The Greens have tried to review this legislation in light of contemporary circumstances—that is, the government will not be introducing another process around a single desk, so we believe it is important that this legislation is fully scrutinised to see what issues and problems there might be with this further deregulation of the system. As part of that, we think that the government’s approach to the accreditation system is certainly a step in the right direction. Because of the problems that we had with the former Wheat Export Authority, we are extremely concerned that their remit was not wide enough and nor did they adequately use their powers at the time. We believe it is important to have an accreditation system for exporters, with oversight by an independent body. We believe this is much better than going down the path of complete deregulation. It is a midway point between complete deregulation and a single desk.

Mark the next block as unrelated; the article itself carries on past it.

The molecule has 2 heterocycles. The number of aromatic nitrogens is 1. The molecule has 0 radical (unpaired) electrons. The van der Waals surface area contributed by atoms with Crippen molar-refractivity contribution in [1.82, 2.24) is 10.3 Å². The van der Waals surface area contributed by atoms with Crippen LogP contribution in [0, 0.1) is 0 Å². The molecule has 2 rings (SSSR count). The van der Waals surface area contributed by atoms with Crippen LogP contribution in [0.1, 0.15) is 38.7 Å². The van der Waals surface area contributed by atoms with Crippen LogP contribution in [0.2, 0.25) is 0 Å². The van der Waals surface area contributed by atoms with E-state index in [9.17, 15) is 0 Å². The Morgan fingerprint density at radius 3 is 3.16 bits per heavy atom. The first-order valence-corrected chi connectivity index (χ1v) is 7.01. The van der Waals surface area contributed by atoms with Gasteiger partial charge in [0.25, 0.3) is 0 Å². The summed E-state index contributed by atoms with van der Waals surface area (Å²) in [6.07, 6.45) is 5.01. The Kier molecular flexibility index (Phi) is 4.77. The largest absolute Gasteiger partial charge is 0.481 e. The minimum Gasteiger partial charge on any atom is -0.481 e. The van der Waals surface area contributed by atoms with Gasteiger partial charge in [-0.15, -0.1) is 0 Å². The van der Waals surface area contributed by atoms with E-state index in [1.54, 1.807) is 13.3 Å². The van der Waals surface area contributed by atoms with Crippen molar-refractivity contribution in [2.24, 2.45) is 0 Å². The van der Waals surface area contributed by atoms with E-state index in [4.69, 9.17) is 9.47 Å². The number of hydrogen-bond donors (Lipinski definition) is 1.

A number of important concerns were raised in the course of the Senate inquiry about the scheme and the provisions of the legislation, notably about the accreditation system and the role of Wheat Exports Australia, access to essential infrastructure and the availability of important market information. These issues were raised during the discussion of the legislation. We are pleased to see the government has responded, at least in part, to recommendations of the majority report of the Senate committee and has made a number of recommendations to the draft bills. These are all a step in the right direction.